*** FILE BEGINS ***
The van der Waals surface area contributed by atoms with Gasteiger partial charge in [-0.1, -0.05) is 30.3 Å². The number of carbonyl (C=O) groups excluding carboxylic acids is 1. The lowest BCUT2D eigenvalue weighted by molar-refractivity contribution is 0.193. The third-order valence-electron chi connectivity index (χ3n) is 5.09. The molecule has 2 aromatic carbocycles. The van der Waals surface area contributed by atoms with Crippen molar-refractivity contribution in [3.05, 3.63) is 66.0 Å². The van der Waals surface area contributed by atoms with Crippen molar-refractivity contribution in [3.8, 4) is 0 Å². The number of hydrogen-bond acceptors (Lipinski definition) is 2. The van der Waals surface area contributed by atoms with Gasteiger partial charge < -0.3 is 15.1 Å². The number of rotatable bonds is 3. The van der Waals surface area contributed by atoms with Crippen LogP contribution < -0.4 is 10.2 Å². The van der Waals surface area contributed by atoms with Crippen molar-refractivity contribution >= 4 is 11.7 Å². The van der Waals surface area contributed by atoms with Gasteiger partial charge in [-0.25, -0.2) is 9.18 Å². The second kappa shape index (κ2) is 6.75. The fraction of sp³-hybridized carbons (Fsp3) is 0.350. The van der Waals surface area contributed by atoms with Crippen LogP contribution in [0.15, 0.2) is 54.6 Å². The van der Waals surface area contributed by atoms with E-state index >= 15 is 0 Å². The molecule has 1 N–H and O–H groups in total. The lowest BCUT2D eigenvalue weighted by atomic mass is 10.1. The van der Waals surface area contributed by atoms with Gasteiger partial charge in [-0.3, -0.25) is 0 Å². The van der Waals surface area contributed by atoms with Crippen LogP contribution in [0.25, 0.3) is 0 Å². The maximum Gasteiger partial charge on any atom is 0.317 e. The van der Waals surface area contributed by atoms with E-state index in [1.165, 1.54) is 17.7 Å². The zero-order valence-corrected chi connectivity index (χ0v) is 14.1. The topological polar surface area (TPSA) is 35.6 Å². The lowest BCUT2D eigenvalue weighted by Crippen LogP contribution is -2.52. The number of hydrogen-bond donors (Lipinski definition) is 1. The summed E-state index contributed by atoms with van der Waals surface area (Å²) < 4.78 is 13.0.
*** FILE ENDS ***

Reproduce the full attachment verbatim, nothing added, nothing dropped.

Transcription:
The van der Waals surface area contributed by atoms with Gasteiger partial charge in [-0.1, -0.05) is 30.3 Å². The number of carbonyl (C=O) groups excluding carboxylic acids is 1. The lowest BCUT2D eigenvalue weighted by molar-refractivity contribution is 0.193. The third-order valence-electron chi connectivity index (χ3n) is 5.09. The molecule has 2 aromatic carbocycles. The van der Waals surface area contributed by atoms with Crippen molar-refractivity contribution in [3.05, 3.63) is 66.0 Å². The van der Waals surface area contributed by atoms with Crippen molar-refractivity contribution in [3.8, 4) is 0 Å². The number of hydrogen-bond acceptors (Lipinski definition) is 2. The van der Waals surface area contributed by atoms with Gasteiger partial charge < -0.3 is 15.1 Å². The number of rotatable bonds is 3. The van der Waals surface area contributed by atoms with Crippen LogP contribution < -0.4 is 10.2 Å². The van der Waals surface area contributed by atoms with Crippen molar-refractivity contribution >= 4 is 11.7 Å². The van der Waals surface area contributed by atoms with Gasteiger partial charge in [-0.25, -0.2) is 9.18 Å². The second kappa shape index (κ2) is 6.75. The fraction of sp³-hybridized carbons (Fsp3) is 0.350. The van der Waals surface area contributed by atoms with Crippen LogP contribution in [0.15, 0.2) is 54.6 Å². The van der Waals surface area contributed by atoms with E-state index >= 15 is 0 Å². The molecule has 1 N–H and O–H groups in total. The lowest BCUT2D eigenvalue weighted by atomic mass is 10.1. The van der Waals surface area contributed by atoms with Gasteiger partial charge in [-0.3, -0.25) is 0 Å². The van der Waals surface area contributed by atoms with Crippen LogP contribution in [0.25, 0.3) is 0 Å². The maximum Gasteiger partial charge on any atom is 0.317 e. The van der Waals surface area contributed by atoms with E-state index in [1.165, 1.54) is 17.7 Å². The zero-order valence-corrected chi connectivity index (χ0v) is 14.1. The topological polar surface area (TPSA) is 35.6 Å². The lowest BCUT2D eigenvalue weighted by Crippen LogP contribution is -2.52. The number of hydrogen-bond donors (Lipinski definition) is 1. The summed E-state index contributed by atoms with van der Waals surface area (Å²) < 4.78 is 13.0.